This study analyzes the interrelation between financial inclusion, the size of the shadow economy (SE) and the level of financial system stability on a panel sample of 20 emerging economic from 2004-2014. Using on panel fixed effects Two-Stage Linear Regression (2SLS), we find that different levels of financial inclusion lead to different levels of financial stability, and the size of the SE can greatly influence this relationship. We use two models: one for assessing the SE-inclusion tradeoff and the other for assessing the stability-inclusion tradeoff respectively. To measure inclusion and stability, we have computed two different indices using the same methodology employed by Sarma (2008). Our main findings show that financial inclusion has no significant effect on the size of the SE, however, both inclusion and SE can significantly increase the level of financial instability. Other variables were found to have a significant positive relation with SE like income inequality, age dependency ratio and credit to government and state-owned enterprises. While, income levels, unemployment, secondary school enrollment, and trade openness had a significant negative effect on the size of the SE. Regarding the impact on our computed index of financial instability and its determinants, concentration in the banking sector, competition in the banking sector, concentration in the banking sector, and financial openness were found to have a positive effect on the level of instability. Income levels were found to have mixed effects on the three measures of financial instability, while broad money to GDP (%); as a proxy for size of financial sector, bank overhead costs; as a proxy of banks' inefficiency had significant negative effects on level of financial instability.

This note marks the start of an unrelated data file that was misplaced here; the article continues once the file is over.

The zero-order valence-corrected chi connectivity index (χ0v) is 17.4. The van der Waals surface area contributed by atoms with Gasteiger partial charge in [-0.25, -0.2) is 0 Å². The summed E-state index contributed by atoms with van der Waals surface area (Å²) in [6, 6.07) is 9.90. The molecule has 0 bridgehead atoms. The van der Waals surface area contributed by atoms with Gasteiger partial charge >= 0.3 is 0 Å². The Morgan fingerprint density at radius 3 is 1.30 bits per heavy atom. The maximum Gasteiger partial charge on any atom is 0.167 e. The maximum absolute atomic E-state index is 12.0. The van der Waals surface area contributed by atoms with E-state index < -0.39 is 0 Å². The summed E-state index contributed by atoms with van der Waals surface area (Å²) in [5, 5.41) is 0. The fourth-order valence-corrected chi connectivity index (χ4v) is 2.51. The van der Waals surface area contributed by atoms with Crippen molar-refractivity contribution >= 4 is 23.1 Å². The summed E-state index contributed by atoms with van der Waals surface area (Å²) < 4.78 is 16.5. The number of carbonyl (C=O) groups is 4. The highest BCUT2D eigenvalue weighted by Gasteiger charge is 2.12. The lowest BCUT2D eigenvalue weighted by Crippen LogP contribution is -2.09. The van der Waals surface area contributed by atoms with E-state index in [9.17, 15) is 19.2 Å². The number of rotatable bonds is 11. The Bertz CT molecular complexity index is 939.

Management Department

Degree Name

MS in Finance

Graduation Date


Submission Date

September 2018

First Advisor

Ahmed, Neveen

Committee Member 1

Bassiouni, Aliaa

Committee Member 2

Bouaddi, Ahmed


64 p.

Document Type

Master's Thesis


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